Budget poll

Not a Labour Party one tonight – this one’s on the  NZ Herald website:
1700–1750 votes
What do you think of today’s Budget?

  1. It’s what we needed to get back in the ‘black’ (63%)
  2. Govt cuts will leave too many people hurting (37%)

Word of the day


Redivivus – living again, brought back to life, revived.

No surprises Budget


Jane Clifton wrote in her column in The Listener:

“It has been a couple of decades since any Budget truly surprised anyone. All the measures are carefully explained in advance – as they should be – and only the fiscal details, again, containing few surprises are kept secret .  . . by Budget day, there are only two questions of any real novelty: what colour tie will the Finance Minister wear and will there be sausage rolls?”

She got it right. Today’s  Budget held few surprises – increased spending for education and health, necessary support for Canterbury earthquake recovery, much needed, but pretty restrained, changes to Kiwisaver, student loans and Working for Families, some partial sale of assets . . .

There was no sign of the usual election-year lolly scramble but there was good news. The Budget will return to surplus in 2014/15 – a year sooner than forecast in December.

This is a significant achievement given the impact of February’s earthquake since the forecast was made. We’ll all benefit from the reduced need for Government borrowing and the lift in national savings.

We’ll also benefit from the escape from a credit rating downgrade:

Standard&Poor’s has made no change to New Zealand’s credit rating and says the Government must achieve its fiscal targets for its external position to improve.

Last November the credit rating company placed the outlook for New Zealand’s AA plus rating on a negative outlook.

Today it said that the contents of the Government’s 2012 budget were “consistent with the assumptions that feed into our sovereign ratings on New Zealand”.

Finance Minister Bill English said:

Budget 2011 builds a strong platform for jobs and growth, sets a credible path back to surplus by 2014/15 and helps increase national savings . . .

“This is a responsible and balanced budget for the times,” Mr English says. “It ensures New Zealand will build faster growth based on savings and exports, so New Zealanders have the jobs and higher incomes they deserve.”

It will not surprise regular readers that I agree with that.

As for the tie – I couldn’t see it on the radio and I don’t know whether there were sausage  rolls.

Thursday’s quiz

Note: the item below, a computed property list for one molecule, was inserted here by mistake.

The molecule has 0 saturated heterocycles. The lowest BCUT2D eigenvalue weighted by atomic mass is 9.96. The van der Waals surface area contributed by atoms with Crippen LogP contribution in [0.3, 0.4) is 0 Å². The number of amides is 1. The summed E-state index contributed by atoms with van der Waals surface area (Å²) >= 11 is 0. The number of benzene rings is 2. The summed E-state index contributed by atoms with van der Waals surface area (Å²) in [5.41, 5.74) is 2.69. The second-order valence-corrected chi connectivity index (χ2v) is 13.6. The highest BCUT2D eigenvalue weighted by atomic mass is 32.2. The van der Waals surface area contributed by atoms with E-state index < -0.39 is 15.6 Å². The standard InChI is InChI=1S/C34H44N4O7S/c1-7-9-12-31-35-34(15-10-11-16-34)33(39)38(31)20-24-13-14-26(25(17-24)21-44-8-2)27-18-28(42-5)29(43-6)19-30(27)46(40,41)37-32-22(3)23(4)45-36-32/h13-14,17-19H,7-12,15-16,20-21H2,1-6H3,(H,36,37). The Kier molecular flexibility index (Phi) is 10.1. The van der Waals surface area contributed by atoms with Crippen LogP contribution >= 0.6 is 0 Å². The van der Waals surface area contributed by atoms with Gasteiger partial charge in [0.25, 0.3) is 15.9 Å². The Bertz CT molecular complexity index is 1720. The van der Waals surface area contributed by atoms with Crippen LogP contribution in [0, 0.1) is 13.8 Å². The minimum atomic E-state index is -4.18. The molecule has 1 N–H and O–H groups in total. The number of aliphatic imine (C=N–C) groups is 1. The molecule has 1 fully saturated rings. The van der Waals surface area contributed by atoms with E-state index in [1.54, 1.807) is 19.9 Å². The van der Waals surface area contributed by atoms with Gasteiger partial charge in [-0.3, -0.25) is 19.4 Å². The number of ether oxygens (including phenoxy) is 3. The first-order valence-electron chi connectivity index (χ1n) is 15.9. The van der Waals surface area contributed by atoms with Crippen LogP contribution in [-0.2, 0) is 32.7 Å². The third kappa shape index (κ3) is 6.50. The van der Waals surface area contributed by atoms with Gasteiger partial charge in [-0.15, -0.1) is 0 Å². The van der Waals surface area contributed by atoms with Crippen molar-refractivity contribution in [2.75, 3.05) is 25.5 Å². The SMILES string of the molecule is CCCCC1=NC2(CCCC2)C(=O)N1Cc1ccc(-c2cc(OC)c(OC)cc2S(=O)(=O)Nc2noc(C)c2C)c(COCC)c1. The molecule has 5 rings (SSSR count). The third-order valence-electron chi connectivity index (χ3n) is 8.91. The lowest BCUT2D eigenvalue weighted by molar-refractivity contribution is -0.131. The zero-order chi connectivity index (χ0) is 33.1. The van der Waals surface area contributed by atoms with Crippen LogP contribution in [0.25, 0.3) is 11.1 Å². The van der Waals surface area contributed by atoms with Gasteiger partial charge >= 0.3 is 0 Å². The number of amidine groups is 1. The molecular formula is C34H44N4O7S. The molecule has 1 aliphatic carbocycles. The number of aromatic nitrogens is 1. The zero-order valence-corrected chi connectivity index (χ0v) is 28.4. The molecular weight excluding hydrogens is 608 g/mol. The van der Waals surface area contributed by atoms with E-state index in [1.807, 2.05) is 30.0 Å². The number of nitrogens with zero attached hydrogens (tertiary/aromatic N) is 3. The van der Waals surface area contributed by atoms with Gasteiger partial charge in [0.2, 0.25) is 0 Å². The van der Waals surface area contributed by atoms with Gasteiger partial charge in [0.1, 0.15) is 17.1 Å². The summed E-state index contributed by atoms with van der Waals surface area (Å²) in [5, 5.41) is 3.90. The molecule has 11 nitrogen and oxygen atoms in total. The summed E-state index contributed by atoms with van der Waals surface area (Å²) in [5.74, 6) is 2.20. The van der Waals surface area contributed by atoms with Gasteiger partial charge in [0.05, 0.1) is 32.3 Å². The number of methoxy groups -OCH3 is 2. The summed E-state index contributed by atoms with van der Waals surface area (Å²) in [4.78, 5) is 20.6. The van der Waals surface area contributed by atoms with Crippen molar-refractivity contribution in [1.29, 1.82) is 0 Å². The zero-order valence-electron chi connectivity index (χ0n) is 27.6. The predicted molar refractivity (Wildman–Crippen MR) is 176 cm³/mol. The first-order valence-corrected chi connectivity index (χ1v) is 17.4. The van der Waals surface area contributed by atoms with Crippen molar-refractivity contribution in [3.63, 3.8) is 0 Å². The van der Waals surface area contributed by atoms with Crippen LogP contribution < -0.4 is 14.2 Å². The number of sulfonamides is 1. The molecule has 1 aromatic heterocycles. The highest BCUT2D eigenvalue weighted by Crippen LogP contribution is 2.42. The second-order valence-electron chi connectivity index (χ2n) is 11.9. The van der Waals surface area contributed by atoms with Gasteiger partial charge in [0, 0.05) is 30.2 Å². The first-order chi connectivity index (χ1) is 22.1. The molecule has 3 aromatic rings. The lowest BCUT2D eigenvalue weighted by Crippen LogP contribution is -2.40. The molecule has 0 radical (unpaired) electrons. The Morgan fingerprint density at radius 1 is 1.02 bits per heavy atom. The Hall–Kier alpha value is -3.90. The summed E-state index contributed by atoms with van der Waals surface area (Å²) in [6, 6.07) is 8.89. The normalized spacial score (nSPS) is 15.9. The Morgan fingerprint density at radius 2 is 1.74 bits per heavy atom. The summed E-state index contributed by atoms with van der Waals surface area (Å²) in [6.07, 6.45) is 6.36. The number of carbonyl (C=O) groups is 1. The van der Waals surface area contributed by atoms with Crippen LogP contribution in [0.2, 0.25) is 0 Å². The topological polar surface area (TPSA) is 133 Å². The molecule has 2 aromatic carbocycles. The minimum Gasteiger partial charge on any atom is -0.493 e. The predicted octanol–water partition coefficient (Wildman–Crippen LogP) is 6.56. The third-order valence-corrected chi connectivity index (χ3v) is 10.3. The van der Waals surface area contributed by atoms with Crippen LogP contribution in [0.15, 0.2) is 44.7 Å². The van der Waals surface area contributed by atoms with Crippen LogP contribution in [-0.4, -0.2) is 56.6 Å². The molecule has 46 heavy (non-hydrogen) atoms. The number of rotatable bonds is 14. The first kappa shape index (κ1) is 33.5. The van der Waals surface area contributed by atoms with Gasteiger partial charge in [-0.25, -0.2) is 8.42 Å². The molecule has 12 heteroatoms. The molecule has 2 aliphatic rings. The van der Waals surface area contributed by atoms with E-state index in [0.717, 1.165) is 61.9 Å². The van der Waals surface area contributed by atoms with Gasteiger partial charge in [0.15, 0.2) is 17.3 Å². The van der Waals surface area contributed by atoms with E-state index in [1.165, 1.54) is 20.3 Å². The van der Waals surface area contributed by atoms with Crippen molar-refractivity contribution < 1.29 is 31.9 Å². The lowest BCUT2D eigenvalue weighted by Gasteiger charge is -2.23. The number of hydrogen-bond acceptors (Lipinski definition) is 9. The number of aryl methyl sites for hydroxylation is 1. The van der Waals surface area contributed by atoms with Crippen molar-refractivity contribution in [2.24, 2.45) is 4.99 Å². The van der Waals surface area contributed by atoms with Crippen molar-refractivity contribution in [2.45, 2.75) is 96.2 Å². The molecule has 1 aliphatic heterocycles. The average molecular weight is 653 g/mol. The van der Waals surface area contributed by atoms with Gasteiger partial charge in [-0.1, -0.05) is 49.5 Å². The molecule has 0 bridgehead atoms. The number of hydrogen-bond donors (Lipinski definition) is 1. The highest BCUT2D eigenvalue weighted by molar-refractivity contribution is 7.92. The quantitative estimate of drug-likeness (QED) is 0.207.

1. Which Finance Minister presented the Black Budget in 1958?

2. Who holds the position of Associate Finance Minister?

3. It’s preventivo  in Italian, presupuesto in Spanish, (I can’t find it in Maori) – what does it mean in English?

4. Who said  “Annual income twenty pounds, annual expenditure nineteen pounds and six, result happiness. Annual income twenty pounds, annual expenditure twenty pounds ought and six, result misery.‘”  And in whcih book written by whom?

5. Who wrote: Not a Penny More Not a Penny Less?

Farm books win children’s book awards


The Moon & Farmer McPhee  written by Margaret Mahy and illustrated by David Elliot has won the 2011 NZ Post Children’s Book Awards.

It also won the best picture book.

I came across the book in Dunedin’s University Bookshop on Tuesday. It’s a delightfully quirky story, as many of Mahy’s are, with beautiful illustrations. That she’s still writing such wonderful stories at 75 is an achievement in itself.

Another book with a rural theme, Baa Baa Smart Sheep by Mark Sommerset, illustrated by Rowan Sommerset, a husband and wife team, was overall winner of the Children’s Choice Award.

When most children are further removed from farms and farming than any previous generation it’s good to see two books set in the country doing so well.

Beattie’s Book Blog has more on the awards and the full list of winners.

Election strategy working


Prime Minsiter John Key in Federated Farmers National Farming Review (not online):

“The environment in which we farm is more challenging than ever before. Retailers and consumers are increasingly expecting farmers to produce a better quality product, while providing transparency of production and maintaining high standards of integrity and sustainability.

Whether we like it or not, these expectations are here to stay and as a farming nation we need to think no only of how we’re going to meet them, but how we’re going to exceed them to take advantage of the opportunities on offer. . .”

Just as well the government appreciates the importance of farming and the challenges it faces because the opposition doesn’t.

Stuart Nash’s strange pronouncement on dairy farmers’ tax payments yesterday got him publicity. However, the real point wasn’t what he said but the underlying message – Labour neither understands nor cares about farming.

If Imperator Fish is right and pissing off farmers is Labour’s new election strategy, it’s working.

More here from less there


No increase in total spending is a big ask for any budget.